Again, I want to thank all of you for being opinionated, loyal, and supportive in your concerns about everything [related to Transformers]. I have just started reading the blog's…wow! Transformers was a fun show to do and I particularly enjoyed working with my buddies Peter Cullen, the talented Mike Bell, Scatman Crothers, Chris Latta, and the rest of the fabulous cast. We took great pleasure in working with each other in some very long sessions trying to get it right. I don't think any of us ever had any idea that so many of you would be interested and appreciative of our efforts. I loved doing Megatron, he was my distraction from all the soft furry creatures and dads and uncles and family dogs I did day in and day out. It makes me happy knowing you were pleased that I was….good at being "bad." Thank you my friends! Megatron, Leader of the Decepticons!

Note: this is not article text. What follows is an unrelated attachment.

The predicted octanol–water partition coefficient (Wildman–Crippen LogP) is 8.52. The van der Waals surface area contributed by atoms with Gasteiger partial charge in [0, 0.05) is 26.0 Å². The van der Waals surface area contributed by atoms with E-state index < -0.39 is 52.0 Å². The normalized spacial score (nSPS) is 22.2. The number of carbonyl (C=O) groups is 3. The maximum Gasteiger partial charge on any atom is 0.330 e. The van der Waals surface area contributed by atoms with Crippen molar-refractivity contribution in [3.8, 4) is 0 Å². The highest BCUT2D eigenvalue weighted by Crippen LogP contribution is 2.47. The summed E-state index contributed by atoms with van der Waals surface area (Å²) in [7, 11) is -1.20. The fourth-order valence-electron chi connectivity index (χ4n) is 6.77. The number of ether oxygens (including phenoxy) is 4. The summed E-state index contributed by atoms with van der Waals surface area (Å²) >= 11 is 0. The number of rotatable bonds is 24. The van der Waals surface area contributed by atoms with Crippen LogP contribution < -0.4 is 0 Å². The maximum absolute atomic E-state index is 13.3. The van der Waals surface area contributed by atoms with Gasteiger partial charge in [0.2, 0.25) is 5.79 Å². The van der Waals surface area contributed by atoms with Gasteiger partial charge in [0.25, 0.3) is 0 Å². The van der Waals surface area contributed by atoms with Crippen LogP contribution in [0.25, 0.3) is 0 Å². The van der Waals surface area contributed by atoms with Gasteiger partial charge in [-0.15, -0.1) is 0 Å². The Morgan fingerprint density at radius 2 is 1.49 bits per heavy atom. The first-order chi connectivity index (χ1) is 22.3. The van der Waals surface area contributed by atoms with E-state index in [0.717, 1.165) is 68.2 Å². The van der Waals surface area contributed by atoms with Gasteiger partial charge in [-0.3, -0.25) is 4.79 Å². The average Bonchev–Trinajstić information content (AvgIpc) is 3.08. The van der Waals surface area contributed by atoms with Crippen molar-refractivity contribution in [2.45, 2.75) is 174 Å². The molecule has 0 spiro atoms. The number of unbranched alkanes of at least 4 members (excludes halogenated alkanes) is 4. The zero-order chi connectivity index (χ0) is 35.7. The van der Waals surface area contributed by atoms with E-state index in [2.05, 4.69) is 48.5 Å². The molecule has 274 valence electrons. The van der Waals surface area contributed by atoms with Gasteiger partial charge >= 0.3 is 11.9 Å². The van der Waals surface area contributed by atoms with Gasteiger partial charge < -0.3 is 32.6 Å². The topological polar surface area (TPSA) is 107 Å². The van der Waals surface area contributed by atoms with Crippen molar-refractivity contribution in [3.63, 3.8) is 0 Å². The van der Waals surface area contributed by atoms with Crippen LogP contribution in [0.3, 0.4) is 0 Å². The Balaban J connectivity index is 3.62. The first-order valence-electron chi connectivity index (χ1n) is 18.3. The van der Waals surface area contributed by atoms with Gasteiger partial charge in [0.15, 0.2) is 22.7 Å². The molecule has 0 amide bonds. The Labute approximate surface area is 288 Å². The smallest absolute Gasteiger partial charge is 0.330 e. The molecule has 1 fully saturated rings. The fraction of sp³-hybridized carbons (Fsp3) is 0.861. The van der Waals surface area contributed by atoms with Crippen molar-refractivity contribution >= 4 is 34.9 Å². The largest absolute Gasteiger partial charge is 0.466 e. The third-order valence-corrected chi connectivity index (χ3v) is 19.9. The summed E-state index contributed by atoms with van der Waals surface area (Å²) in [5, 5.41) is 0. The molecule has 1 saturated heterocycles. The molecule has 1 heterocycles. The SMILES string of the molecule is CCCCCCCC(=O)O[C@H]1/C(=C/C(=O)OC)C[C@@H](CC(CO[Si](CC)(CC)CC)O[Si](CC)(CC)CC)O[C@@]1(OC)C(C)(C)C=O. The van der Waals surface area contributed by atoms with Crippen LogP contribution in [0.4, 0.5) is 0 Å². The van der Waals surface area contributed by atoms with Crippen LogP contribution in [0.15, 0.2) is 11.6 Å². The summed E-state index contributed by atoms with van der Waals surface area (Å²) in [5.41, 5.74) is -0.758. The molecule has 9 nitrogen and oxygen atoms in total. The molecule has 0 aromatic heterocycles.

The Allspark and it's staff would like to thank Frank for taking time out of his busy schedule to talk with us. We and all of his fans at the Allspark wish him great success with all his endeavors.